9

I presume this applies to any Gnome desktop. What is the difference between these two commands? According to the Ubuntu documentation and questions that reference it, the former also sets the $HOME environment variable and copy the .Xauthority variable to temporary location, but are those the only differences for all systems running Gnome, or do they only apply to Ubuntu?

  • 2
    Between gksu and sudo? Or between gksu and gksudo? – Gilles Feb 28 '13 at 22:46
  • @Gilles I thought gksudo just linked to gksu, at least on Ubuntu. – Ricardo Altamirano Feb 28 '13 at 22:49
  • @RicardoAltamirano that doesn't mean anything. It can still function differently – daisy Mar 5 '13 at 14:56
  • 1
    @warl0ck Can gksudo function differently on a system (like Ubuntu) where it's nothing more than symlink to gksu? (It's a serious question. I don't know enough about Linux to know if it makes a difference). – Ricardo Altamirano Mar 5 '13 at 14:59
  • 1
    @RicardoAltamirano by checking the name of the soft link, if it's gksudo, act like gksudo; if it's gksu act like gksu – daisy Mar 5 '13 at 15:10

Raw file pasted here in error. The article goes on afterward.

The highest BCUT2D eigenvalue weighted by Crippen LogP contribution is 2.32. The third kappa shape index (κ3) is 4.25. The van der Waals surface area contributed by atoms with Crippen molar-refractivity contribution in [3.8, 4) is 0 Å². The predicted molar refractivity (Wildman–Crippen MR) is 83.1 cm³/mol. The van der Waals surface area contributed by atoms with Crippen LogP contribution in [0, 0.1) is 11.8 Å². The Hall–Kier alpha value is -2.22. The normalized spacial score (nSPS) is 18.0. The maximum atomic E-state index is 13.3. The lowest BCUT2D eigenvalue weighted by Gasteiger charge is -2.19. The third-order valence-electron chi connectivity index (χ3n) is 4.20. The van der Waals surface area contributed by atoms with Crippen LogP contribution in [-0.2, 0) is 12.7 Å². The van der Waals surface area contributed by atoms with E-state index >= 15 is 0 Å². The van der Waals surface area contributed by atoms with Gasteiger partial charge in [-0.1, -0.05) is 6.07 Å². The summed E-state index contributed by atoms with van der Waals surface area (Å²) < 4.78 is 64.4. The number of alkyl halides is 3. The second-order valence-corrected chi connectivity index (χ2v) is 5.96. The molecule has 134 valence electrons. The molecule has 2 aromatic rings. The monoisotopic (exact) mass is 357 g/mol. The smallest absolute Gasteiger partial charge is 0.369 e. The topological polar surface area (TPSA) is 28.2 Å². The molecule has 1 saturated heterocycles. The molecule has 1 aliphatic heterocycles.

5

After searching at greater length and finding a few other sources, I think it's safe to say that gksu is nothing more than a wrapper around sudo in most cases. This source states that since gksu displays a password dialog, it's used for graphical applications (as we already know) because it can be used outside a terminal emulator. Otherwise, running sudo <cmd> from a launcher wouldn't work because the user wouldn't be prompted for a password.

1

I remember I couldn't run some X applications with sudo, but was able to run them with gksudo or kdesudo.

Your Answer

By clicking “Post Your Answer”, you agree to our terms of service, privacy policy and cookie policy

Not the answer you're looking for? Browse other questions tagged or ask your own question.